New Zealand government scientists are looking at ways to extract natural gas frozen in ice beneath the seabed after finding an enormous deposit off the country’s east coast. A solid band of methane hydrates extending from the top of the South island to Poverty Bay in the North Island had been identified during a six-year study by the Institute of Geological and Nuclear Sciences. The deposit has been deemed “world class in its quantity and quality.”  Scientists estimated that if only a fraction of the deposit could be recovered economically, it would be the main source of natural gas for New Zealand for many decades.  New Zealand had some of the most extensive deposits of the frozen form of methane in the world. The largest deposit on the east of the North Island covered about 50,000 square kilometres.

The share of electricity generated from renewable resources in New Zealand last year was 80%, a 5% increase from 2013. The government attributed this rise to the growth in geothermal electricity generation, which more than doubled in the last decade. New Zealand hopes to have 90% of its electricity supplies from renewable resources by 2025. Currently hydro accounts for 55% of New Zealand’s total electricity production.

Global wind energy installations grew by 42% in 2014. A report from Navigant Research highlighted the importance of China, Germany, and the United States in increasing the footprint for wind generated electricity last year. 51.2 gigawatts (GW) of new wind capacity was installed in 2014 bringing the cumulative installed capacity world wide up to 372 GW.  Asia now leads as the continent with the most wind capacity with 37.3% of of the globe’s wind power capacity. Europe is second with 35.8%.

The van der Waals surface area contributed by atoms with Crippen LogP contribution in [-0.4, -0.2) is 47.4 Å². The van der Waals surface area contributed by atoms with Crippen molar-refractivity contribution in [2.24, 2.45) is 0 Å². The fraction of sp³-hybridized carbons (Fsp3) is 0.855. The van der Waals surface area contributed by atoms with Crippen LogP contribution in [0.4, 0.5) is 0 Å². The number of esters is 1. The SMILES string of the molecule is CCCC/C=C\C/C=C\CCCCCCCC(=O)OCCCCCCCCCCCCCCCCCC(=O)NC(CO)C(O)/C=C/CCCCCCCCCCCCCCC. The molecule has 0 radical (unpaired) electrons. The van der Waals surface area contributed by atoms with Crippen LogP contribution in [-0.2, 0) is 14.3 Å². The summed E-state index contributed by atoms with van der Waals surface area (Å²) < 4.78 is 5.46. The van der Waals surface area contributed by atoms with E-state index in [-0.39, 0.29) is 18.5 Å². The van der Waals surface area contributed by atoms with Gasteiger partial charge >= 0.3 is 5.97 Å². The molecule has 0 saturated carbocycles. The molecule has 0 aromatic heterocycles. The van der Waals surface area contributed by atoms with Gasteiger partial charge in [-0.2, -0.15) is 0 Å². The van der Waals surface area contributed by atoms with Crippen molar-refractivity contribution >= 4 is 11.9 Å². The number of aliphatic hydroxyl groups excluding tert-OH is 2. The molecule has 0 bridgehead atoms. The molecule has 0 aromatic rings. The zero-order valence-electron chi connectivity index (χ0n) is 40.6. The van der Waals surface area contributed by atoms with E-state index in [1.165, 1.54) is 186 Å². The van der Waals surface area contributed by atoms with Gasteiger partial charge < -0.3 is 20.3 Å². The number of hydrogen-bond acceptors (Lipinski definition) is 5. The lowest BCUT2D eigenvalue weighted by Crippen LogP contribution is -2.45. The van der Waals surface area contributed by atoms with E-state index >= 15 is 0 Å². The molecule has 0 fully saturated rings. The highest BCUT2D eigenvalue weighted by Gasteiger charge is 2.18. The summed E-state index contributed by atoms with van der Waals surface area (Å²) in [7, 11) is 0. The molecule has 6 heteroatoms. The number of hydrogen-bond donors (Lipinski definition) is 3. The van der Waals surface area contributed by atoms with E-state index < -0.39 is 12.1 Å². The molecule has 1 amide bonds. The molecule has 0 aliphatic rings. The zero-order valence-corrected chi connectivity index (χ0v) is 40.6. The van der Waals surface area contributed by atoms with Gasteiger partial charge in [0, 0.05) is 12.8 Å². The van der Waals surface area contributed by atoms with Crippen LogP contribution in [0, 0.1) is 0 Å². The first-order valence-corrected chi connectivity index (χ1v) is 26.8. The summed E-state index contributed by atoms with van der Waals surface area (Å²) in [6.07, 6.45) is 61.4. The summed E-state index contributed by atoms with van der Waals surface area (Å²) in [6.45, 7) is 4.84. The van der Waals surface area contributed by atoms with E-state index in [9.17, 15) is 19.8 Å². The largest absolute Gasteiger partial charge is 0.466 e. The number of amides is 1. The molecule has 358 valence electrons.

The UK and Norway have agreed to build the world’s longest undersea energy interconnector – a method of linking up electricity and natural gas networks – to provide the energy for almost 750,000 British homes. The two-way 1,400 MW electricity cable will run from Blyth in Northumberland to Kvilldal, in Rogaland, on the Norwegian side. Completion is planned for 2021. The link will give Britain access to Norwegian hydropower at the flick of a switch, to replace wind turbines in the UK when the wind is not blowing. The UK already has electricity interconnectors with France, Ireland and the Netherlands, and wants to add more to meet expected future demand for energy.

Norway’s Statoil announced the discovery of roughly 1 trillion and 1.8 trillion cubic feet of natural gas off the coast of the East African country of Tanzania. Statoil said its eight discoveries in this area to date combine for approximately 22 trillion cubic feet of gas reserves. Tanzania is among the growing number of emerging natural gas producers in East Africa.

A study by the UN and Bloomberg (Global Trends in Renewable Energy Investment 2015) found total electric power generation from non-hydro renewable energy sources reached 9.1% of global electrical energy production in 2014, up from 8.5% in 2013. Non-hydro renewable energy includes wind, solar, biomass and waste-to-power, geothermal, small hydro and marine power.

In 2014 2014 solar and wind accounted for 92% of total worldwide investments in renewable power. These expenditures added 49 GW of wind capacity and 46 GW of solar PV capacity globally.

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